PV industry is expected to continue to grow at an annual rate of more than
30%. The well-established technology base and ready availability,
proven performance, and salubrity of silicon, coupled with economies of
scale in larger factories, will likely allow Si to remain the dominant PV
material for the foreseeable future. The demand for off-specification polycrystalline silicon feedstock
for PV use is likely to exceed the available supply by a factor of at
least 2 within the next 10 years, and this will probably be an impetus for
development of alternative feedstock material with adequate but not
excessive purity levels.
ingot growth, the trend for single crystals will be away from the smaller
100- and 125-mm-dia. sizes with more focus on 200-mm diameters.
Despite the potential advantages of FZ material, it is unlikely
that its role in PV will increase significantly because of higher costs
for the crack-free, long cylindrical feedstock it requires and the difficulty
in producing the larger FZ diameters.
In CZ growth, we are likely to see an increased effort to make hot
zones more energy efficient, to grow larger diameters, and to achieve
continuously melt-replenished long growth runs.
An effort will continue to evaluate tricrystalline growth or other
means of strengthening the ingots so as to improve breakage yields for
thin wafers. There will be a
continuing effort to achieve more wafers per length of ingot, and to take
advantage of potentially higher cell efficiencies afforded by thinner
wafers when back surface fields are used in the cell design.
Multicrystalline casting, directional solidification, and
electromagnetic casting are commanding an increasing share of the Si PV
market (53% of all ingot-based modules sold in 1998 were
multicrystalline). This trend is likely to continue because the processes
and equipment are simpler and the throughputs are higher (especially for
electromagnetic casting) by a factor of 5 to 20.
the ribbon- and sheet-growth technologies, a challenge for dendritic web
growth and edge-supported pulling will be to increase areal throughput via
wider ribbons, multiple ribbons, or other approaches.
Even though these methods have the advantage of minimal silicon
consumption and elimination of wafering, it is unlikely that they can
effectively compete with their current throughput of 1-2 m2/day.
This is because the effective areal throughputs of ingot growth
range between 30 and 600 m2/day, and other sheet technologies
produce 20 m2/day to >1,000 m2/day.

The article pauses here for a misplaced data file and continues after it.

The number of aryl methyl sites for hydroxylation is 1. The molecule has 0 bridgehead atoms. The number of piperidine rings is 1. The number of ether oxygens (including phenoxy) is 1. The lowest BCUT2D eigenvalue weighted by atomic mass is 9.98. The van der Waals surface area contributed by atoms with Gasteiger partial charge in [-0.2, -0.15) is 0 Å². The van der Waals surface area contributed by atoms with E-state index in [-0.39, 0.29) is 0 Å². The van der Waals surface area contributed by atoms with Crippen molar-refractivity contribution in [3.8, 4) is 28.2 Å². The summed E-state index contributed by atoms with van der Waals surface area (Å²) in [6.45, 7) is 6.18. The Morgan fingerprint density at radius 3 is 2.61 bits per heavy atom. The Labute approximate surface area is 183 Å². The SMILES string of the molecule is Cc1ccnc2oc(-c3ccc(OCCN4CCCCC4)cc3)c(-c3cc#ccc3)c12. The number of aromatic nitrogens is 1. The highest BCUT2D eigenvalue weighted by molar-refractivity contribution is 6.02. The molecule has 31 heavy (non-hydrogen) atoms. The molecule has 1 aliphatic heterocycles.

While capillary die growth of octagons produces about 20 m2/day,
experimentation is under way to grow large-diameter, thin-walled circular
tubes (as depicted in Silicon Ribbon and Sheet Growth) a
meter in diameter and much thinner than current octagonal tubes.
This would increase throughput to more than 75 m2/day.
So far, tubes with 0.5-m diameters have been made, effectively
doubling the current octagon areal throughput (Roy et
al., 1999). These tubes have
been grown less than 100 mm
We will probably see continued progress in horizontally pulled,
large-area solid/liquid interface sheets by some variant of the method
shown in Silicon Ribbon and Sheet Growth
because the throughput potential is enormous and one growth
furnace could easily generate material for 35 MWp/year or more of solar
future is expected to bring continued exploration of thin-layer Si growth
approaches, in search of ones that have significant economic advantages
over the best ingot and sheet techniques.
Successful ones will have fast deposition rates, large grain sizes,
high efficiencies (at least 14% production efficiency), compatibility with
low-cost substrates, and amenability to low-cost cell-fabrication schemes.
It is not likely that production of thin-layer Si PV modules will
be a significant fraction of the mainstream PV market for at least 10
years, although they, like the ingot and sheet approaches, would have
substantial advantages over many other thin-film PV approaches.
These include the simple chemistry and relative abundance of the Si
Earth's crust contains 27.7% Si, in contrast to 0.00002% Cd, 0.00001%
In, 0.000009% Se, and 0.0000002% Te (commonly used thin-film elements).
In addition, crystalline Si benefits from an extremely
well-established technology base, compatibility with SiO2 surface
passivation, relative salubrity with respect to toxicity, and stability
under light exposure.
Roy, A., Chen, Q.S., Zhang, H., Prasad, V., Mackintosh,
B., and Kalejs, J.P. (1999) Presentation at the 11th American
Conference on Crystal Growth & Epitaxy, Tucson August 1-6.
To be published in J. Crystal Growth.